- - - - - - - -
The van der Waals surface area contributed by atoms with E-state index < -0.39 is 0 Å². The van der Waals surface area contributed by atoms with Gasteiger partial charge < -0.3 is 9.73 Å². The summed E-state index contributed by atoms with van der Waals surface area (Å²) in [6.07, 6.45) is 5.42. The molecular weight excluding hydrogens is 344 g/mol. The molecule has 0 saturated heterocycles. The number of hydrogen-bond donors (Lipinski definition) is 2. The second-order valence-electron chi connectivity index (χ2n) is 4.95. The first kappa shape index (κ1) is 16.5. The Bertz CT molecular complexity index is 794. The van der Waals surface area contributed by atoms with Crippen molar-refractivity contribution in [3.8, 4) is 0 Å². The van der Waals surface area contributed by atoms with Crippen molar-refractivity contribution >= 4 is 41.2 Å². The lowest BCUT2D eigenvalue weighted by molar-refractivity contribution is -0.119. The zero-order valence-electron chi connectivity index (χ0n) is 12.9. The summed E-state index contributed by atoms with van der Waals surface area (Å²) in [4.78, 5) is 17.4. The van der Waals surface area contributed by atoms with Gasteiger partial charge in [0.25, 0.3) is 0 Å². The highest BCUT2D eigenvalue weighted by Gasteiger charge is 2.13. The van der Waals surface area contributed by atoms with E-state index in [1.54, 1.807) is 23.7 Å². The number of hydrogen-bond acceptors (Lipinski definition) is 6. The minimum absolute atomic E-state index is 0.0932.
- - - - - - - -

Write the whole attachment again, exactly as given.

The van der Waals surface area contributed by atoms with E-state index < -0.39 is 0 Å². The van der Waals surface area contributed by atoms with Gasteiger partial charge < -0.3 is 9.73 Å². The summed E-state index contributed by atoms with van der Waals surface area (Å²) in [6.07, 6.45) is 5.42. The molecular weight excluding hydrogens is 344 g/mol. The molecule has 0 saturated heterocycles. The number of hydrogen-bond donors (Lipinski definition) is 2. The second-order valence-electron chi connectivity index (χ2n) is 4.95. The first kappa shape index (κ1) is 16.5. The Bertz CT molecular complexity index is 794. The van der Waals surface area contributed by atoms with Crippen molar-refractivity contribution in [3.8, 4) is 0 Å². The van der Waals surface area contributed by atoms with Crippen molar-refractivity contribution >= 4 is 41.2 Å². The lowest BCUT2D eigenvalue weighted by molar-refractivity contribution is -0.119. The zero-order valence-electron chi connectivity index (χ0n) is 12.9. The summed E-state index contributed by atoms with van der Waals surface area (Å²) in [4.78, 5) is 17.4. The van der Waals surface area contributed by atoms with Gasteiger partial charge in [0.25, 0.3) is 0 Å². The highest BCUT2D eigenvalue weighted by Gasteiger charge is 2.13. The van der Waals surface area contributed by atoms with E-state index in [1.54, 1.807) is 23.7 Å². The number of hydrogen-bond acceptors (Lipinski definition) is 6. The minimum absolute atomic E-state index is 0.0932.